Dealing with death of a student, faculty and staff member: managing grief

4 September 2018

Joy Webb | Avi Petrucci

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    Dealing with grief in a situation when a student, faculty or staff member passes away is never easy, especially since UCCS’ community is smaller and more intimate campus.

    Death is a part of life that everyone must confront, but it’s important that all members of UCCS are able to cope with the sorrow and after effect of these events when they do occur. It’s hard to move on and continue with everyday life when a death directly affects you, but life doesn’t stop for anyone.

    Last year, a freshmen student, Zachary Schlagel, passed away in a hit and run incident that shook the campus community and made it hard for many students, faculty and staff members to continue on with their regular schedule, when many of these people knew him personally.

    Recently, a non-traditional senior, Don Way, who was set to graduate this semester and a veteran of the United States Marine Corp, passed away. Similarly to Schlagel’s passing, Way’s death has harshly impacted the campus community and reminded them how precious life is.

    Way had a son who is a freshman mechanical engineering student. Mabon had to grieve the loss of his father during the first week of the fall semester.

    It is important that in these circumstances we are a supportive community that provides support and options for students, faculty and staff to grieve.

    The UCCS Wellness Center, located inside the Gallogly Recreation and Wellness Center,  is an on-campus resource that provides assistance in these times of need. The first four counseling visits are free of charge, and all other visits are only $15. For some people, talking to a counselor can be less stressful as they are outside of the situation and can be easier to open up to.

    You can make an appointment at the Wellness Center by logging into the Wellness Center portal or by calling (719) 255-4444. They are open Monday through Friday 8 a.m. to 5 p.m.

    For individuals who aren’t interested in talking to a counselor, friends, family and UCCS staff members can be a great resource. In further detail, friends, family or trusted staff can often make individuals feel more comfortable, familiar and safe, which can encourage them to share thoughts and feelings. reports that talking to someone can help sort through feelings, put things in perspective and release tension.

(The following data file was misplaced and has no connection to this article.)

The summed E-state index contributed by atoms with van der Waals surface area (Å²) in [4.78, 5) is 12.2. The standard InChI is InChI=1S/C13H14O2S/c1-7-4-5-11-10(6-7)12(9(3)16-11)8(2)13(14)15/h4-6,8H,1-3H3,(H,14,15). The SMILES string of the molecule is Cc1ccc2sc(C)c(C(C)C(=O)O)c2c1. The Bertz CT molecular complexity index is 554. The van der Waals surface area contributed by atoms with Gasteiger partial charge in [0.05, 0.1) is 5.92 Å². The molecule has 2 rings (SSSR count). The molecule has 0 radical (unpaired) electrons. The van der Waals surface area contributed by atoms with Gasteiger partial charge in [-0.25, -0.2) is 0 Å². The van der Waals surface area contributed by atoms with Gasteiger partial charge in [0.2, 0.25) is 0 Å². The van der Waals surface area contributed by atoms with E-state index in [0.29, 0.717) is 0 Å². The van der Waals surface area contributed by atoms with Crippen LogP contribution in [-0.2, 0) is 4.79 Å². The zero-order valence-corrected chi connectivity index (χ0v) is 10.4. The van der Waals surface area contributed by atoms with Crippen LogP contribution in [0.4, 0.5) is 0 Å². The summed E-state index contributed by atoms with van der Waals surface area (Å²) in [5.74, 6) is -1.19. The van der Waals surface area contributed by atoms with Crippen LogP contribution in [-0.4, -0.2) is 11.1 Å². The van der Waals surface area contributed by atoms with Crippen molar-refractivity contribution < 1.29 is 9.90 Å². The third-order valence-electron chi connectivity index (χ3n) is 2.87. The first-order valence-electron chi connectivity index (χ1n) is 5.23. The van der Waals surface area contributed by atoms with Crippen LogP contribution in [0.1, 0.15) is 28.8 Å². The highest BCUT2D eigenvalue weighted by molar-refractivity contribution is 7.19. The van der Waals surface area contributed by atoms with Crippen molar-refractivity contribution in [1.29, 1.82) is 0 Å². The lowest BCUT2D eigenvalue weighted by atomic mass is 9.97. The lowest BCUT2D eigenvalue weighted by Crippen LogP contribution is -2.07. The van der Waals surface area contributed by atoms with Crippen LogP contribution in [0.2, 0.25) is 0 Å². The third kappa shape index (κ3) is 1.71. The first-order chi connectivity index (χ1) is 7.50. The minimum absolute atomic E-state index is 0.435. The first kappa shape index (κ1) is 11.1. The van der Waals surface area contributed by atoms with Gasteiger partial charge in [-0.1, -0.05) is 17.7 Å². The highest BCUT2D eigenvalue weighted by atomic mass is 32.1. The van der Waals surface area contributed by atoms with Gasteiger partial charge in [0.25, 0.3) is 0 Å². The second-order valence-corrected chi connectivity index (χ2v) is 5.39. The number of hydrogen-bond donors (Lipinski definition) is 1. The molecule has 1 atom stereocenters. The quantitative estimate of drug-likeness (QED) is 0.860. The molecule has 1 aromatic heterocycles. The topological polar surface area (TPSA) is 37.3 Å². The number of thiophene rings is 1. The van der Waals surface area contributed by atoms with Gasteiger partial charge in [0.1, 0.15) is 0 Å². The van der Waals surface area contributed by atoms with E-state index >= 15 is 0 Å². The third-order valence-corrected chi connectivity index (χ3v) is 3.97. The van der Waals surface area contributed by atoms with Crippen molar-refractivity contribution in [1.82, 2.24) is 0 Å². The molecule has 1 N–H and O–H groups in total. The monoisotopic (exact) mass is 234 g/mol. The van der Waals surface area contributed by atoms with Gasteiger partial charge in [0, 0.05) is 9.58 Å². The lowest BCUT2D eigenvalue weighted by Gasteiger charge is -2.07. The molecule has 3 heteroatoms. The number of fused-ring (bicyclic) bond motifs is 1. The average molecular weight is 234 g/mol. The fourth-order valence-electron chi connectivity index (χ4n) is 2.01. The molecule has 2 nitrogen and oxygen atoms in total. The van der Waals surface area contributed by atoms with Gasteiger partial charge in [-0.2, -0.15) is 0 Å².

Some researchers and psychologists even recommend running through your thoughts and feelings by yourself. According to Michael J. Russ from, talking to yourself can change your thinking.  

    It is important that students utilize resources like these, especially when they are experiencing a traumatic life event, such as these mentioned deaths.

    Although it can be hard to do when dealing with the loss of a loved one, it is vital to one’s health that they are able to move on. According to the American Psychological Association (APA) research shows that moving on can be “the catalyst for a renewed sense of meaning that offers purpose and direction to life.” The APA suggests that talking about the death of your loved one, accepting your feelings, taking care of yourself and family, reaching out to others and celebrating the life of your loved one can help you come to terms with the loss and slowly move forward in life.

    Coping with grief can be a difficult process, but utilizing your resources, and the support from the UCCS campus community can help lessen distress.

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